By Cindy Schaeffer, M.S., R.N., A.P.N., Travel Care & Logistics Inc. 
As a flight RN, I have assisted hundreds of seniors with air travel over the past 12 years, and I have come to recognize that many misconceptions prevail. While you can no longer “book a ticket and run,” it’s quite possible-with adequate planning-to arrange for even frail individuals to travel safely. The reality is that they both want and need to do so.
Many elderly travelers are moving closer to family members because they are no longer able to live alone. Others are simply traveling for the fun of it! They are attending weddings, bar mitzvahs, graduations of their grandchildren-participating in the lives and celebrations of their loved ones. Some even travel for vacations. The dynamics of a cruise ship, with its medical support, meals, etc., are ideal for seniors who want to get away, yet cannot put out the effort and planning that are required for a standard vacation. Most of these seniors have saved their entire lives to be able to do these things, and we should empower them to fulfill their dreams.
The first step is to assess their medical issues. Sometimes adult children have not kept up-to-date on their parents’ health details. Especially when living in different regions of the country, they may hear only about primary health concerns. Poor ambulation, incontinence, forgetfulness are all topics that seniors prefer not to discuss, but they can affect travel. If addressed appropriately, though, they need not be impediments.
Don’t focus only on today’s medical issues, though. For instance, previous experience with a leg clot may indicate a tendency that could be exacerbated by a long flight. Other previous experiences to investigate include urinary tract infections, heart disease, pneumonia, COPD, asthma, diabetes, arthritis and degenerative joint disease, strokes and TIAs, to name a few.
Memory and behavior issues can lead to disorientation and paranoia. Choose a time of day when they are most alert and airports are least busy. Travelers who experience high levels of anxiety can work with their physicians to obtain medications to calm them, but as a rule, they should be used sparingly. If the traveler becomes too tired, transfers will be difficult, toileting becomes impossible, and very sleepy people will alarm the flight crew. All medications should be kept in a carry-on bag so that they’re handy. Ask the doctor about adjustments, such as withholding a diuretic until landing or skipping stool softeners on the day of travel.
Parkinson’s disease presents special concerns. If crossing time zones, the timing of medications needs to be adjusted in short increments. In addition, such individuals often require oxygen supplements when traveling in a pressurized commercial plane. These are easy issues to address, but they require time and planning.
In general, pack food for the traveler to eat onboard, since airline meals seldom meet the dietary needs of seniors. Be prepared with sweaters and caps for warmth. Shoes and socks will not only stave off the chill, but are safer than sandals for uneven surfaces. Since feet may be subject to swelling, choose shoes that can be opened up.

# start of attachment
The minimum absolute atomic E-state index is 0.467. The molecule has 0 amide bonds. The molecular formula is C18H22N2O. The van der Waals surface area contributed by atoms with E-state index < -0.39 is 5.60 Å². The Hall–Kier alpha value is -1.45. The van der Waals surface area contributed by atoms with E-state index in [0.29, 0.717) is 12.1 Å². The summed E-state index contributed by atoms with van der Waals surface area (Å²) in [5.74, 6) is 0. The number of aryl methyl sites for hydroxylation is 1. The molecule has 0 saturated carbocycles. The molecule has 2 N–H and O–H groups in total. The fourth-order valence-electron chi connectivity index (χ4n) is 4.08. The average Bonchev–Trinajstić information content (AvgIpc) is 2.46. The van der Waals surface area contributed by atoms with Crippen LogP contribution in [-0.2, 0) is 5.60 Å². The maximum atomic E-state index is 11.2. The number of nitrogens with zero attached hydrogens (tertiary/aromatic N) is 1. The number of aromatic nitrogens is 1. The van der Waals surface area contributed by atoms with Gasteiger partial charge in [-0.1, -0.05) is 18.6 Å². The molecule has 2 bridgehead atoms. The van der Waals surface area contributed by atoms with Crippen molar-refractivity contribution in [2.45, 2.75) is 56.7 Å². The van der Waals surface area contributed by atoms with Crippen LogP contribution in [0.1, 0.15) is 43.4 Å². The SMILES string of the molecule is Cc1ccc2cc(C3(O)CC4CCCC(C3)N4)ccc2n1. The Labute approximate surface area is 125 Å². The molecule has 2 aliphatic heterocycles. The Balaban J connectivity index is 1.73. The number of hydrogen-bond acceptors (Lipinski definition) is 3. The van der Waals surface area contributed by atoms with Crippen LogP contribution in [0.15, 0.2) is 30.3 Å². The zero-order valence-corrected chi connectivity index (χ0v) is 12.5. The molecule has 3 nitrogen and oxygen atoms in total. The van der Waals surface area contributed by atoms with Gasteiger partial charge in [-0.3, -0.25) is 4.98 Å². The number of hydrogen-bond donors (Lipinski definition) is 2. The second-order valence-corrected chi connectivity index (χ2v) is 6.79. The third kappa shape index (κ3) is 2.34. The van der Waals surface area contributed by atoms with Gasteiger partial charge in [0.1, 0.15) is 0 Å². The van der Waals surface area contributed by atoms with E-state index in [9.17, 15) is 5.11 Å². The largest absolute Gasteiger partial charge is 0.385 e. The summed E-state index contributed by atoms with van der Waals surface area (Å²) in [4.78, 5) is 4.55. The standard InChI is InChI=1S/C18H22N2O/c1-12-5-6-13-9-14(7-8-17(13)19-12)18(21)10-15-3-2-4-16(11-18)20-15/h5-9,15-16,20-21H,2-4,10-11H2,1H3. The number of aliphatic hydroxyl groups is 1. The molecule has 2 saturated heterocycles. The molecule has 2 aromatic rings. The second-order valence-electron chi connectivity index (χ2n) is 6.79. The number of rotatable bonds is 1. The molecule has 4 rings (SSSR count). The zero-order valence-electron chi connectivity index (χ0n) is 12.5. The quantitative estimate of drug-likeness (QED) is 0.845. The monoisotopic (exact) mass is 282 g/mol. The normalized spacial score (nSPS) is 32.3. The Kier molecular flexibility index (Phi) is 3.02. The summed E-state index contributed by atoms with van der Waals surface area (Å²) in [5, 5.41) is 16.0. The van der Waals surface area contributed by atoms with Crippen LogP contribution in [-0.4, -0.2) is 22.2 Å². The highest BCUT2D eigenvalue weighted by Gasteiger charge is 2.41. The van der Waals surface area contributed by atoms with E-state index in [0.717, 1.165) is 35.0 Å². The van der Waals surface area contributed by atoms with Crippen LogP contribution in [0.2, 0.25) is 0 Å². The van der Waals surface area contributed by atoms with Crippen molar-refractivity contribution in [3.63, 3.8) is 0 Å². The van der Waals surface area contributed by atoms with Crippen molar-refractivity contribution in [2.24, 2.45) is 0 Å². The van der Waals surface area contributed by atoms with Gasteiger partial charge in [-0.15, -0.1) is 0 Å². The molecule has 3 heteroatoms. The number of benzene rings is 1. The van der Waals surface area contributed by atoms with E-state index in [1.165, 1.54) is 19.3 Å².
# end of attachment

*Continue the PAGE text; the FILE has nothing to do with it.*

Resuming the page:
Working with the Airline
Photo identification is an issue that should be addressed by adult children early in their travel planning. Many seniors no longer have a driver’s license, which can present a problem when going through airport security. Be sure that the individual has state ID, military ID, passport, or similar credential.
Reservation agents can assist with special needs if given adequate notice and clear instructions. It’s best to contact them about a week before flight. If necessary, they may refer you to a special needs coordinator.
When asking for assistance boarding and deplaning, be explicit about your traveler’s capabilities. Know their weight, since many airlines will not allow their staff to assist with transfers for people weighing over 200 pounds.
Explain wheelchair requirements in detail. Will one be needed to board the plane? If the traveler will have their own, the airline will need information concerning model, make and battery.
If a senior is nervous about an upcoming trip, let them vent and answer their concerns. Be honest, but don’t highlight all the possible challenges. Be calm and optimistic. Plan ample time at the airports for bathroom stops and snacks and to ensure you aren’t rushing someone who needs extra time to pre-board.
Talk with gate agents as soon as they arrive, since they can assist with seating, boarding, oxygen check-in and other issues. Then sit by the window and look outside. By not watching all the people running around, you’ll help to keep a senior calm. Once on the plane, talk to the flight crew about any concerns. They are usually very willing to help make everyone’s trip as pleasant as possible.
Most of all, remember that all this preparation is worthwhile. Once in their plane seat, your loved one’s anxiety will drop by half. Focus on the great things waiting at your destination and, if possible, allow your traveler to sleep. It will make everyone’s trip shorter and more enjoyable.